On the flip side, the tail tuck tells a ‘tale.’ It’s a clear indicator that the dog is experiencing discomfort or fear. This cue can escalate into more reactive behaviors if not addressed appropriately. When I notice a tail tuck, it signals me to slow down and be acutely aware of my body positioning in relation to the dog's mouth as I navigate different areas of their body. In response, I offer plenty of loving reassurance through my voice and gentle touch.
Additionally, I've observed a less commonly known behavior: the "happy" whining paired with a speedy tail wag. While this might initially seem like a sign of joy and excitement, it actually indicates overstimulation and anxiety. In such cases, it's crucial to maintain a low tone and a calm demeanor, as excessive excitement can lead to an overwhelmed dog.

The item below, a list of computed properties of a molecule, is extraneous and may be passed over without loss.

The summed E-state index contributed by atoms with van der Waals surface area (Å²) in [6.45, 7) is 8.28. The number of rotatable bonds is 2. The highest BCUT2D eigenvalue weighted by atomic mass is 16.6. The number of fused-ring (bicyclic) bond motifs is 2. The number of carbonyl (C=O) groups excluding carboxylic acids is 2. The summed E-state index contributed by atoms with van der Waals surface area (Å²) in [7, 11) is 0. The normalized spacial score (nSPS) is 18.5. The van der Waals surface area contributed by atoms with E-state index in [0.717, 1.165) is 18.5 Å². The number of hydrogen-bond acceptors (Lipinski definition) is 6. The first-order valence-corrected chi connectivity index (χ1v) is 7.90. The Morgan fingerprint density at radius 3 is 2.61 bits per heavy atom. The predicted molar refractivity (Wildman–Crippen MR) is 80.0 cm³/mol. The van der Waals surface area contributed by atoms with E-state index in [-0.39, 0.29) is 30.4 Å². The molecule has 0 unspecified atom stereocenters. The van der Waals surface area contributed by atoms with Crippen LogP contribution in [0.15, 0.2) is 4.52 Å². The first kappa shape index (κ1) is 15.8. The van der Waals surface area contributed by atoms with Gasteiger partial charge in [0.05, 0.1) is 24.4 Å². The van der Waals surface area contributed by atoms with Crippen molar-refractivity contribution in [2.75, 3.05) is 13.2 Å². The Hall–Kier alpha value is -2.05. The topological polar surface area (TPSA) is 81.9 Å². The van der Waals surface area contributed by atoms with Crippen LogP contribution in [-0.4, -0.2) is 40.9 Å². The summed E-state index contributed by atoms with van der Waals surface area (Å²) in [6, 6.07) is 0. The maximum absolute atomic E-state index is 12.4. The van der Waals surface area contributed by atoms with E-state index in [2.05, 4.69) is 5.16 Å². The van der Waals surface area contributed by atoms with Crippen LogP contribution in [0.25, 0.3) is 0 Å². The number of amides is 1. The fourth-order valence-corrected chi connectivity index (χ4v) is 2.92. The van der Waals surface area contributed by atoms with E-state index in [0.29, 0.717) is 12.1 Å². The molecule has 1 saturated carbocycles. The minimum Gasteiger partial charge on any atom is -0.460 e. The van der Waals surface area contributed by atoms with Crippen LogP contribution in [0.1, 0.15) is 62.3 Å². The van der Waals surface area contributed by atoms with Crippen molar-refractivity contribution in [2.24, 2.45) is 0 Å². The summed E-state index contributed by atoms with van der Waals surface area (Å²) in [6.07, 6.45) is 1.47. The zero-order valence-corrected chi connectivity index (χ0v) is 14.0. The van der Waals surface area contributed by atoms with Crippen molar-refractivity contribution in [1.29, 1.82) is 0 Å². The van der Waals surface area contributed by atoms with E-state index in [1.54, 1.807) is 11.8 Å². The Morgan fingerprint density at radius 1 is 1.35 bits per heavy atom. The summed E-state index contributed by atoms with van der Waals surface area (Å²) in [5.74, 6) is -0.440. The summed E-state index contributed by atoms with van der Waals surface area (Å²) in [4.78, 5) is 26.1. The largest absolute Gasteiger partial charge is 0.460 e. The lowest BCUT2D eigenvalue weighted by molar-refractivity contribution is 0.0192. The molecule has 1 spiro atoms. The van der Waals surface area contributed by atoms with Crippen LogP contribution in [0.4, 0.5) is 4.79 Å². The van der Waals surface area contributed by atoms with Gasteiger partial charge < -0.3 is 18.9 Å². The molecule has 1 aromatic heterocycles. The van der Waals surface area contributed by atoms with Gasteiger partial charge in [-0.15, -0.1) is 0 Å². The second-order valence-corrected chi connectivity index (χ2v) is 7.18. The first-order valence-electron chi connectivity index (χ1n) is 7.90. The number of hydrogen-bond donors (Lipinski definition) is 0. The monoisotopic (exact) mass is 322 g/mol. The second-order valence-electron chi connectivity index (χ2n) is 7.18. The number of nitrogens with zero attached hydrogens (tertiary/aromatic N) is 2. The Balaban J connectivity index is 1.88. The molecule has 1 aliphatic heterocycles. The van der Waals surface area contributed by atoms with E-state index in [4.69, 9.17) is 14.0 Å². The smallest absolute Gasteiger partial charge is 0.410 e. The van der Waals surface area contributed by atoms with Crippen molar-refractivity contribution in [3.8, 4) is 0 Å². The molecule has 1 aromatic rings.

Interpreting Vocal Cues
Dogs communicate through vocalizations, and groomers must become proficient in interpreting these cues to gauge a dog's comfort level during grooming.
For example, some dogs resort to "roo-roo" sounds when they are unhappy or uncomfortable. These vocalizations may appear endearing, but they convey distress and dissatisfaction with the grooming process. It's essential for groomers to discern the underlying cause of such vocalizations. I've encountered clients like one of mine, who begins her "roo-roos" if she doesn't get to go outside immediately upon arrival. She is perfectly amenable to every aspect of the grooming process as long as she's not kept waiting. To accommodate her, I ensure I'm fully prepared when she arrives, with all grooming products ready to go.
This ability to decode vocal cues applies broadly, especially in grooming salons that use crates, where barking dogs are common. It's important to consider that dogs' vocalizations are their way of communicating their needs and discomfort. While we may find some of these vocalizations amusing or cute, they are not intended to be either. My mission is to prevent dogs from feeling the need to vocalize their discomfort during grooming.